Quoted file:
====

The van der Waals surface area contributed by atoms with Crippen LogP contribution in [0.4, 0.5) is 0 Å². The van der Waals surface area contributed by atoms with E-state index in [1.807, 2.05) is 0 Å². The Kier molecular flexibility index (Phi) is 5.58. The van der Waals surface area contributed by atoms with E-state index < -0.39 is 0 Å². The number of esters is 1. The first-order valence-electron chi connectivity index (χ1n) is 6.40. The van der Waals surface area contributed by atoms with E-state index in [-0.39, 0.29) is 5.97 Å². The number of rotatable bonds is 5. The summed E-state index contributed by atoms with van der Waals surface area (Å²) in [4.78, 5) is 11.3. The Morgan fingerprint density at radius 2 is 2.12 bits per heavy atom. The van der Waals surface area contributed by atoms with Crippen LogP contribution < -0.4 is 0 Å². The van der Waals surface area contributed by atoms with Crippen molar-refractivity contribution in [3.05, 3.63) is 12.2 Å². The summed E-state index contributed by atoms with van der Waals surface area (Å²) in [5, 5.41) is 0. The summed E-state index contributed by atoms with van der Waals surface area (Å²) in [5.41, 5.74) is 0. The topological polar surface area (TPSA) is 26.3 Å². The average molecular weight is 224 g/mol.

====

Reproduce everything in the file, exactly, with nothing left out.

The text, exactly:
The van der Waals surface area contributed by atoms with Crippen LogP contribution in [0.4, 0.5) is 0 Å². The van der Waals surface area contributed by atoms with E-state index in [1.807, 2.05) is 0 Å². The Kier molecular flexibility index (Phi) is 5.58. The van der Waals surface area contributed by atoms with E-state index < -0.39 is 0 Å². The number of esters is 1. The first-order valence-electron chi connectivity index (χ1n) is 6.40. The van der Waals surface area contributed by atoms with E-state index in [-0.39, 0.29) is 5.97 Å². The number of rotatable bonds is 5. The summed E-state index contributed by atoms with van der Waals surface area (Å²) in [4.78, 5) is 11.3. The Morgan fingerprint density at radius 2 is 2.12 bits per heavy atom. The van der Waals surface area contributed by atoms with Crippen LogP contribution < -0.4 is 0 Å². The van der Waals surface area contributed by atoms with Crippen molar-refractivity contribution in [3.05, 3.63) is 12.2 Å². The summed E-state index contributed by atoms with van der Waals surface area (Å²) in [5, 5.41) is 0. The summed E-state index contributed by atoms with van der Waals surface area (Å²) in [5.41, 5.74) is 0. The topological polar surface area (TPSA) is 26.3 Å². The average molecular weight is 224 g/mol.